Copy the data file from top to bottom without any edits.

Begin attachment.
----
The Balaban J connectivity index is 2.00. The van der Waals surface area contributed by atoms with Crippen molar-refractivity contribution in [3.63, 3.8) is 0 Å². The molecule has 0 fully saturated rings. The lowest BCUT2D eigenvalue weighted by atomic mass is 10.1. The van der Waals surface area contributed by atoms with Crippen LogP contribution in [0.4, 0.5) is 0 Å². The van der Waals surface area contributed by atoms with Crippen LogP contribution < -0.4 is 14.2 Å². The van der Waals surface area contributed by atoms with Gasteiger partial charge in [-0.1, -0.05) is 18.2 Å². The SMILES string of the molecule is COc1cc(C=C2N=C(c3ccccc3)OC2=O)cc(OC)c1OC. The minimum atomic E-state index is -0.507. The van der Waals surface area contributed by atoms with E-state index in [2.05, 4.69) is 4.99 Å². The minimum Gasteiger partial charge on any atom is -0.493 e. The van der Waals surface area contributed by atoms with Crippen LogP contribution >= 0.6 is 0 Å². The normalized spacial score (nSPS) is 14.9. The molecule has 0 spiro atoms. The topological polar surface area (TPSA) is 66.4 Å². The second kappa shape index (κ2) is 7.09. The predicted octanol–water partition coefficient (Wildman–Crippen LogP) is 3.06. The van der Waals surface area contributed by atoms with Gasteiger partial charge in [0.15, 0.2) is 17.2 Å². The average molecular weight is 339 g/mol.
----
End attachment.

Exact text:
The Balaban J connectivity index is 2.00. The van der Waals surface area contributed by atoms with Crippen molar-refractivity contribution in [3.63, 3.8) is 0 Å². The molecule has 0 fully saturated rings. The lowest BCUT2D eigenvalue weighted by atomic mass is 10.1. The van der Waals surface area contributed by atoms with Crippen LogP contribution in [0.4, 0.5) is 0 Å². The van der Waals surface area contributed by atoms with Crippen LogP contribution < -0.4 is 14.2 Å². The van der Waals surface area contributed by atoms with Gasteiger partial charge in [-0.1, -0.05) is 18.2 Å². The SMILES string of the molecule is COc1cc(C=C2N=C(c3ccccc3)OC2=O)cc(OC)c1OC. The minimum atomic E-state index is -0.507. The van der Waals surface area contributed by atoms with E-state index in [2.05, 4.69) is 4.99 Å². The minimum Gasteiger partial charge on any atom is -0.493 e. The van der Waals surface area contributed by atoms with Crippen LogP contribution >= 0.6 is 0 Å². The normalized spacial score (nSPS) is 14.9. The molecule has 0 spiro atoms. The topological polar surface area (TPSA) is 66.4 Å². The second kappa shape index (κ2) is 7.09. The predicted octanol–water partition coefficient (Wildman–Crippen LogP) is 3.06. The van der Waals surface area contributed by atoms with Gasteiger partial charge in [0.15, 0.2) is 17.2 Å². The average molecular weight is 339 g/mol.